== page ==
From the ‘it could be worse’ files – check out the scene above 6,000′ on Thursday! The Cog Railway is doing some excavation work on the summit of Mt. Washington, and a rime ice event struck the rockpile while all the equipment was up there. Certainly not the first time this has happened, but always an amazing sight. Supercooled water droplets in the air, flying past the summit, freeze onto anything they come into contact with. The result is an ice covered wonderland. I guess the 50s here at sea level aren’t so bad.
Photo courtesy Katie Brace, WBZ-TV
The one thing that was a universal issue in New England the past couple days was wind, which lead to several scenes like this one on Charles Street in Boston. Never a happy surprise when you return to your car with a tree on top of it. Several large trees came down with a few scattered power outages, but thankfully those winds are now gone. Just a breeze today, which will be a lot easier to take.
In fact, today is THE day to enjoy for the next 7-10. Certainly my top pick for best one to be outdoors, with highs reaching above 60º inland and lots of sunshine. Some high cirrus clouds will advance during the afternoon, but that’s the only game in town. A sea breeze will develop along the coast, so areas near the water will fall through the 50s and perhaps even into the upper 40s by the afternoon and evening. TGIF!
By late tonight and into Saturday morning, a quickly advancing storm system should bring a dousing of rain. Right now, I’d plan on sleeping in and making pancakes. Best use of a rainy morning (real maple syrup of course). Looks like a solid 0.5 – 1.25″ of rain across the area as a coastal low takes over and also keeps chilly air locked in place. In fact, many towns should stay in the 40s on Saturday. This first batch may end by midday, and hopefully we will manage a break in the action for part of the afternoon. However, a vigorous short-wave will dumbell around this first area of low pressure, and come diving across SNE by the evening/overnight. This piece of energy looks potent, and could spark some downpours/thunderstorms during that time frame. Small hail may again be in play as a very chilly pocket of air aloft will come along with this system. So if you’ve got Saturday evening dinner plans, you should keep in mind that we could get some wild downpours and lightning mixed in!
There’s also a slight chance that it will be cold enough for some wet snowflakes at this time. I don’t think it will add up to much, and may not even materialize. The air aloft is definitely cold enough, but the layer of above-freezing air near the ground should be deep enough to melt most of the flakes. In any case, we’ll keep an eye on this for sure. Not too often you get any flakes around here in late April. The highest risk areas for snow would be into southern NH and across northern New England. Why close up the ski areas? May as well get a couple more runs in.
Some slight disagreement exists in the models for how quickly this low will depart. I’m leaning toward a less progressive idea, which would keep mostly cloudy skies around on Sunday and some more scattered rain showers, particularly far eastern MA. Highs should stick in the low/mid 50s, a little below average for this time of year. The wind will also pick up, gusting out of the NNW. Even still, compared to Saturday, it should still be the better of the two weekend days.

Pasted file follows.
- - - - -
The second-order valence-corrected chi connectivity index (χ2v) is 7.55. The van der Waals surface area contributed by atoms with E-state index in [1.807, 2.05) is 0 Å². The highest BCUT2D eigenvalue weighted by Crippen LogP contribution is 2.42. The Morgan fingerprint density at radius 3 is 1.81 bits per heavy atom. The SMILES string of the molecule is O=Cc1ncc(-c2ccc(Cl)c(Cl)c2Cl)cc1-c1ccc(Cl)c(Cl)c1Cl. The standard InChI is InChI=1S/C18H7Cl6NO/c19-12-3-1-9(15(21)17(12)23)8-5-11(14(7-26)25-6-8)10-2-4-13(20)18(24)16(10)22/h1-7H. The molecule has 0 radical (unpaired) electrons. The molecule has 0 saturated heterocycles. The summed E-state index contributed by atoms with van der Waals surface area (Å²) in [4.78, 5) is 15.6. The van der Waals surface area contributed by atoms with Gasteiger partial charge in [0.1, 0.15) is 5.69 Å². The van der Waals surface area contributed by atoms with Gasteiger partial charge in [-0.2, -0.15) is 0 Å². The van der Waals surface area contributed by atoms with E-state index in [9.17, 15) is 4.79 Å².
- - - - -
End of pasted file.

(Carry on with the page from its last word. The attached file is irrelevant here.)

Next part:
A huge sprawling area of high pressure is forecast to materialize across Canada by early next week, blocking in a pair of cut-off lows to the south of it. Source: WeatherBell
Blocking is the weather vocab word for next week, and will be the main weather story for the entire country. Essentially, the whole flow of the jet stream will meander and become disjointed, forming what we call a ‘Rex block.’ A Rex block is when you have a high-amplitude ridge with a storm stuck underneath it. The high almost ‘protects’ the low from moving on, and this will have several ramifications.
1) A lot of rain will fall in the middle of the country. Bands of rain rotating around this storm system will continue to pour down on similar areas, so flooding will end up being a concern.
7-Day rainfall forecast from the WPC. It’s a pretty safe bet that locally higher amounts will certainly occur, dependent on where training rain bands set up. Source: NOAA
2) Cool air will stay in control, with temperatures below average east of the Rockies for an extended period of time
GFS Ensemble Mean 2m temp anomalies for days 5-10. Source: WeatherBell
3) Severe weather will be a risk as vort-maxes rotate around the eastern flank of this low for multiple days. Saturday, Sunday, and Monday all look like they should produce strong to severe storms and potentially quite a few tornadoes too.
Several Days to Watch, Via the Storm Prediction Center. You can get their latest outlooks and forecasts from www.spc.noaa.gov
4) We get mired in an onshore flow here in New England for many days.
So overall, not a lot of good comes from a setup like this. It definitely will not be a warm end to April and start to May, but I suppose we’re ‘due.’ There hasn’t been one of those weeks this April where it’s just cold every day and gray. Some short stretches here and there, but it could be worse. The month overall is still running above average in terms of temperature, and will probably end up just about average by the close. With such a blocked up pattern, I’m thinking the significant rain from this middle America storm will take its sweet time getting here, and may wait as long as Thursday to reach the Boston area.
The Arctic Oscillation and North American Oscillation will go negative, and so in general the idea is just that not much will change in the overall pattern for the better part of a week. Source: WeatherBell